Goat Alarm Clock

Discussion in 'Goat Frenzy' started by OhCee, May 1, 2010.

  1. OhCee

    OhCee Yak Lady

    609
    Feb 26, 2010
    Western MT
    So Twinny (in my sig) is 2 months old, and LOUD!!! She will be sort of random in the times she screams, but she does it about 4 times a day, sometimes for over an hour (like an ignored alarm clock).

    She's with Bruisa, and around Stachie- both of which are almost silent and never touching her when she's crying (I spy on her through windows)... it's not a pain thing, it's an attention thing, I think. Which if that's the case, I don't want to reward her bad behavior... Ah, inner-conflict!

    I don't have any experience training goats, but I think they are different than dogs (ie scolding and any physical correction = bad?). I'm not sure how, but I need to nip this in the bud. Any ideas on how to stop my malfunctioning Goat Alarm Clock?
     
  2. goathappy

    goathappy New Member

    Oct 5, 2007
    Illinois
    I guess I'm mean but I always just ignore them when they start in with the attention screams :p
     

  3. OhCee

    OhCee Yak Lady

    609
    Feb 26, 2010
    Western MT
    That's what I've been doing... It seems that she's bonded with humans to the point that if her line of sight to a person(any person) is impeded, she whines about it. Loudly.

    I equate her to a lap dog who doesn't want to be without her people ever... but we have lives (occasionally)...
     
  4. Young Goat Farmer

    Young Goat Farmer New Member

    26
    Feb 26, 2010
    Hiwassee VA
    When our goats cry for attention I do the same thing (ignore them). It's not mean. It's better than beating them.
     
  5. myfainters

    myfainters New Member

    Oct 29, 2009
    Lancaster, CA
    ummm..... :oops: .... well... I'm a BAD goaty mommy. Whenever my goats do that (which is rare) <clears throat>.... well... I go out and cuddle them! :ROFL: :slapfloor: :ROFL: :slapfloor: BAD, BAD goaty mom I know.... but who can resist those adorable faces and pathetic cries? :laugh:
     
  6. DebMc

    DebMc Member

    845
    Dec 10, 2009
    Good thinking!

    Dogs and goats are different but they both respond very well to positive training methods e.g. clicker training, targeting, and positive reinforcement.

    Continue ignoring the behavior. It's not uncommon for a learned behavior to escalate before it extinquishes in response to behavior modification. You could also try rewarding the desired behavior i.e. return to give attention and treats AS SOON AS she stops the wailing. Your timing needs to be right or she won't make the connection. Wailing = OhCee goes away or ignores me (that's called negative punishment) whereas Quiet = OhCee + her attention + yummy treats (positive reinforcement).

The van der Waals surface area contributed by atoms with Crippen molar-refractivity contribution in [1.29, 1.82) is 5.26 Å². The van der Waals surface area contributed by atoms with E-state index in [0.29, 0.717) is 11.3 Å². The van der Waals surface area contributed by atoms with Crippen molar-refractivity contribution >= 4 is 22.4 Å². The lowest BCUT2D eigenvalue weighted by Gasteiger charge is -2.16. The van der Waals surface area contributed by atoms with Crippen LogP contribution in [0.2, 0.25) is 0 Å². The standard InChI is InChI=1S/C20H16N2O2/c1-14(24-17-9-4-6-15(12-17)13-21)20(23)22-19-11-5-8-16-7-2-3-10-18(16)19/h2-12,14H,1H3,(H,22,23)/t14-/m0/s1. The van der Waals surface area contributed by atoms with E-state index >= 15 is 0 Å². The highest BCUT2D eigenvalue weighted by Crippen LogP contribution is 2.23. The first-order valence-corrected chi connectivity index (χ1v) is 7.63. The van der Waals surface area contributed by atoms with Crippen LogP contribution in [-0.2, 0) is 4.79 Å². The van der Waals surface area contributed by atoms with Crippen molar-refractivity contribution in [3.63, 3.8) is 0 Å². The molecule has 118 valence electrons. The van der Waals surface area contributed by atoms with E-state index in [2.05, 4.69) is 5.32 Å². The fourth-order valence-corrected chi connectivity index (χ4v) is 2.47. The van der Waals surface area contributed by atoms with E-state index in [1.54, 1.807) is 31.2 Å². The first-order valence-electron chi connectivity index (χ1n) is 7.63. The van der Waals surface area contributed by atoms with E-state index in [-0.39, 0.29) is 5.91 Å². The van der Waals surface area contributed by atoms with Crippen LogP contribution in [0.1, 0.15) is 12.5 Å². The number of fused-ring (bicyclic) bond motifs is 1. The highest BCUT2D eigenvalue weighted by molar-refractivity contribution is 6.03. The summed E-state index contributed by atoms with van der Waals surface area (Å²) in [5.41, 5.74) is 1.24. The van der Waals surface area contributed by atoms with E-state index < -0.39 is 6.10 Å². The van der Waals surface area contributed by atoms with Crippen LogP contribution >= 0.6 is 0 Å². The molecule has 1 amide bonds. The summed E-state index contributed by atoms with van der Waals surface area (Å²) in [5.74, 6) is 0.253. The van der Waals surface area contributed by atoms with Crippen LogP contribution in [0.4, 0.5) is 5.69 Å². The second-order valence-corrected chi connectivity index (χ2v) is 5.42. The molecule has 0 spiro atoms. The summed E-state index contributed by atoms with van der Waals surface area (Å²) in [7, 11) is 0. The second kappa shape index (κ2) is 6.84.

Deb Mc
     
  7. myfainters

    myfainters New Member

    Oct 29, 2009
    Lancaster, CA
    Continue ignoring the behavior. It's not uncommon for a learned behavior to escalate before it extinquishes in response to behavior modification. You could also try rewarding the desired behavior i.e. return to give attention and treats AS SOON AS she stops the wailing. Your timing needs to be right or she won't make the connection. Wailing = OhCee goes away or ignores me (that's called negative punishment) whereas Quiet = OhCee + her attention + yummy treats (positive reinforcement).


    Deb Mc[/quote]

    Hmmmmm..... wonder if that would work on my toddlers???? :slapfloor:
     
  8. OhCee

    OhCee Yak Lady

    609
    Feb 26, 2010
    Western MT
    I'll work on it, Deb! Thanks!
     
  9. DebMc

    DebMc Member

    845
    Dec 10, 2009
    Only if you're consistent and can resist folding to those adorable faces and pathetic cries. :wink:

    OhCee - My choredog used to wake me at night barking to be let out to chase off or call in the coyotes. To remedy that, I taught her to be "quiet" by doing a simple little exercise every time she'd bark at something during the day. As soon as she'd stop barking, I'd click and treat. Then when she'd resume barking, I'd turn my back and walk away. As soon as she'd stop again, I'd C/T and so on and so on. She caught on right away.

    Now if she wants to go out at night, she slinks around to hubby's side of the bed and lets off this soft lil' "woof". (I can hear her dew claws clicking on the tile.) *If* I'm awake and ask her if she needs to go out to "potty", she'll lay right back down as if to say, "Uh, sorry!" :ROFL: That tells me she's trying to pull a fast one, that she really only wants to go out to play hard ball w/the yotes. Funny thing - when hubby's out of town she never asks to go out during the night. Tell me she hasn't learned how to yank his chain. :slapfloor:

    Deb Mc
     
  10. mrs. lam

    mrs. lam New Member

    Apr 20, 2010
    :wink: Ha! I have a sheep( BaaBaa) who goes off at 6:24 every morning. Now my smart *** turkey (going to auction this weekend thankyouverymuch) get's him up before 6am. Poor Baa Baa has "bald" spots because Gobbles pulls his hair til he get's up and cries. :veryangry: Bad turkey. Get in the oven and sit. (for a couple hours and inject some marinade while your at it)

    Gina
     
  11. OhCee

    OhCee Yak Lady

    609
    Feb 26, 2010
    Western MT
    Haha Gina, Nice!

    Update!

    Twinny is doing fine! She's improved greatly :) She only 'went off' 2 times yesterday, lower volume, even! Yay :)